Use of Coblation® technology for tonsillectomy has grown significantly in the last several years. Since 1998, CornerStone Ear, Nose & Throat has had very positive results with this procedure for both adults and children. It was the first Charlotte-area practice to use Coblation exclusively for removal of tonsils and remains one of the few to utilize this technology.
“This technology has essentially revolutionized the tonsillectomy.” CornerStone Ear, Nose & Throat founder, William McClelland, M.D., FACS
With Coblation, the tonsils are still excised, just with much less discomfort to the patient. Studies have clearly shown the benefits of Coblation over more traditional tonsillectomy methods. Postoperative pain was found to be significantly less with coblation when compared to
1. Another study which compared coblation with dissection tonsillectomy, showed that coblation was associated with a lesser incidence of delayed hemorrhage, especially in children2. The study also found significant advantages to coblation in the postoperative period, including less pain, an early return to daily activities, and fewer secondary infections in the tonsil bed.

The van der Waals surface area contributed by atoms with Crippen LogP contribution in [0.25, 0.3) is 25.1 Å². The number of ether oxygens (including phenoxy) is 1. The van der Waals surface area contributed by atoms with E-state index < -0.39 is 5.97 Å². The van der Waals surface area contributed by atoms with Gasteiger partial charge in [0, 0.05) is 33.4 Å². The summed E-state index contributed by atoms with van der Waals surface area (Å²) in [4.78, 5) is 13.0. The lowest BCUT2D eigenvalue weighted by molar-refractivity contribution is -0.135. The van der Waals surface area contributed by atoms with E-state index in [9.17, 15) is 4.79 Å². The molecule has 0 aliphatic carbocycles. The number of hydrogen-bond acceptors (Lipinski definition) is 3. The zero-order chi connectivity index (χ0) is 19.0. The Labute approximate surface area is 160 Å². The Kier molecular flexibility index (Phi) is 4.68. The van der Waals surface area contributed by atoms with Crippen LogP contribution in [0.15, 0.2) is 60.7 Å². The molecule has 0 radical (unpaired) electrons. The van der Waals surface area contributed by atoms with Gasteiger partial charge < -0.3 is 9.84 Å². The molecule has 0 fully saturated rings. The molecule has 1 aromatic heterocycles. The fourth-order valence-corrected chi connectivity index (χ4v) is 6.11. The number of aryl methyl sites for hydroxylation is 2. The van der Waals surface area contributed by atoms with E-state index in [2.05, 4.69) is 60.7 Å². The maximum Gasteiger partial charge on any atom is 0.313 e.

Coblation is a non-heat driven process in which radiofrequency energy is applied to a conductive medium (usually saline) causing a highly focused plasma field to form around the electrodes. The plasma field is comprised of highly ionized particles. These ionized particles have sufficient energy to break organic molecular bonds within tissue. Tissue disassociation is achieved at low temperatures, between 60 °C and 70 °C, with minimal collateral thermal tissue damage. Compare this with the 400 °C to 600 °C temperatures required for other procedures such as electrosurgery. The coblation procedure also involves a cool, irrigating isotonic saline that helps limit the amount of heat delivered to surrounding structures.
1. Noordzij JP, Affleck BD. Coblation Versus Unipolar Electrocautery Tonsillectomy. The Laryngoscope. August 2006
2. Belloso A, Chidambaram A, Morar P, Timms MS. Coblation Technology Versus Dissection Tonsillectomy: Postoperative Hemorrhage. The Laryngoscope. November 2003